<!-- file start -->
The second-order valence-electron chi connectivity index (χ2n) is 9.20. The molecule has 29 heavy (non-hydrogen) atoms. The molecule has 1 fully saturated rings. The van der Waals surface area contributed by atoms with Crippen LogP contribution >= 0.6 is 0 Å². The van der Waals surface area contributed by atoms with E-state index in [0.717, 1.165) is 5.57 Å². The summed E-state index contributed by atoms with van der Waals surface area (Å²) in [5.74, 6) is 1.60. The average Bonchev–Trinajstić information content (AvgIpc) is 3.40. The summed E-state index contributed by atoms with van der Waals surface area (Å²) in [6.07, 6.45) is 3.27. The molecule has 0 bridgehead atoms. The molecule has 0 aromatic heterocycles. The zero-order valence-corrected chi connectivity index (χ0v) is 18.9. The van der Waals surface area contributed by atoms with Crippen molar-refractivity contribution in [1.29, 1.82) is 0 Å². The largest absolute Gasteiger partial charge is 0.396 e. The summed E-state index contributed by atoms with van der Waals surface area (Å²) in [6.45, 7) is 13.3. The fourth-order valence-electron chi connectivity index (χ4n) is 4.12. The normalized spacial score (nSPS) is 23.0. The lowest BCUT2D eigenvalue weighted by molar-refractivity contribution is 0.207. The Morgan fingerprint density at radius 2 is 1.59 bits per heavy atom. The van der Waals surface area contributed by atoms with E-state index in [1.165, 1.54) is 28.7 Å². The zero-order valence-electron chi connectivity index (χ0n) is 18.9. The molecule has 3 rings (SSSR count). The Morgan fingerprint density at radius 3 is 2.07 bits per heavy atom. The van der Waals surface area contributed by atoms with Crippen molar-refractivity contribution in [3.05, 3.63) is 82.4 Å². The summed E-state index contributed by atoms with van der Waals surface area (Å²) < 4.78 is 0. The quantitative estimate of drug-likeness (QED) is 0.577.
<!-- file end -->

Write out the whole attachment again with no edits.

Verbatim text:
The second-order valence-electron chi connectivity index (χ2n) is 9.20. The molecule has 29 heavy (non-hydrogen) atoms. The molecule has 1 fully saturated rings. The van der Waals surface area contributed by atoms with Crippen LogP contribution >= 0.6 is 0 Å². The van der Waals surface area contributed by atoms with E-state index in [0.717, 1.165) is 5.57 Å². The summed E-state index contributed by atoms with van der Waals surface area (Å²) in [5.74, 6) is 1.60. The average Bonchev–Trinajstić information content (AvgIpc) is 3.40. The summed E-state index contributed by atoms with van der Waals surface area (Å²) in [6.07, 6.45) is 3.27. The molecule has 0 bridgehead atoms. The molecule has 0 aromatic heterocycles. The zero-order valence-corrected chi connectivity index (χ0v) is 18.9. The van der Waals surface area contributed by atoms with Crippen molar-refractivity contribution in [1.29, 1.82) is 0 Å². The largest absolute Gasteiger partial charge is 0.396 e. The summed E-state index contributed by atoms with van der Waals surface area (Å²) in [6.45, 7) is 13.3. The fourth-order valence-electron chi connectivity index (χ4n) is 4.12. The normalized spacial score (nSPS) is 23.0. The lowest BCUT2D eigenvalue weighted by molar-refractivity contribution is 0.207. The Morgan fingerprint density at radius 2 is 1.59 bits per heavy atom. The van der Waals surface area contributed by atoms with E-state index in [1.165, 1.54) is 28.7 Å². The zero-order valence-electron chi connectivity index (χ0n) is 18.9. The molecule has 3 rings (SSSR count). The Morgan fingerprint density at radius 3 is 2.07 bits per heavy atom. The van der Waals surface area contributed by atoms with Crippen molar-refractivity contribution in [3.05, 3.63) is 82.4 Å². The summed E-state index contributed by atoms with van der Waals surface area (Å²) < 4.78 is 0. The quantitative estimate of drug-likeness (QED) is 0.577.